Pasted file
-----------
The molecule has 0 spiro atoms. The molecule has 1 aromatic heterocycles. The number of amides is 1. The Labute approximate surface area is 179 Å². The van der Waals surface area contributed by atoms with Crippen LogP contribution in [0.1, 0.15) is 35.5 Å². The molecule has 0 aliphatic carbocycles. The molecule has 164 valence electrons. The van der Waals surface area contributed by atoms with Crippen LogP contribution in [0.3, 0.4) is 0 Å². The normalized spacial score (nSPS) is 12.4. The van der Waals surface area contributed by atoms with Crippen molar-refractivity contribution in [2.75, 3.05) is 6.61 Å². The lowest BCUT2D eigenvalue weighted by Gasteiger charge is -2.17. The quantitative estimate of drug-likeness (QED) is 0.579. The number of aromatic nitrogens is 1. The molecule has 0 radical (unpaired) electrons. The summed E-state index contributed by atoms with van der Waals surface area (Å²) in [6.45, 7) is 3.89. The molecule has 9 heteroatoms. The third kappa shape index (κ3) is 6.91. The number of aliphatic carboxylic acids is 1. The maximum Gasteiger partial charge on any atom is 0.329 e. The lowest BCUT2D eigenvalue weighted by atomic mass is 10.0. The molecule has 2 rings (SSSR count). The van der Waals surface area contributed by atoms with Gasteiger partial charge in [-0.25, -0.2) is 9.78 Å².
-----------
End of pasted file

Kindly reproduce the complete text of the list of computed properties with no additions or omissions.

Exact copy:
The molecule has 0 spiro atoms. The molecule has 1 aromatic heterocycles. The number of amides is 1. The Labute approximate surface area is 179 Å². The van der Waals surface area contributed by atoms with Crippen LogP contribution in [0.1, 0.15) is 35.5 Å². The molecule has 0 aliphatic carbocycles. The molecule has 164 valence electrons. The van der Waals surface area contributed by atoms with Crippen LogP contribution in [0.3, 0.4) is 0 Å². The normalized spacial score (nSPS) is 12.4. The van der Waals surface area contributed by atoms with Crippen molar-refractivity contribution in [2.75, 3.05) is 6.61 Å². The lowest BCUT2D eigenvalue weighted by Gasteiger charge is -2.17. The quantitative estimate of drug-likeness (QED) is 0.579. The number of aromatic nitrogens is 1. The molecule has 0 radical (unpaired) electrons. The summed E-state index contributed by atoms with van der Waals surface area (Å²) in [6.45, 7) is 3.89. The molecule has 9 heteroatoms. The third kappa shape index (κ3) is 6.91. The number of aliphatic carboxylic acids is 1. The maximum Gasteiger partial charge on any atom is 0.329 e. The lowest BCUT2D eigenvalue weighted by atomic mass is 10.0. The molecule has 2 rings (SSSR count). The van der Waals surface area contributed by atoms with Gasteiger partial charge in [-0.25, -0.2) is 9.78 Å².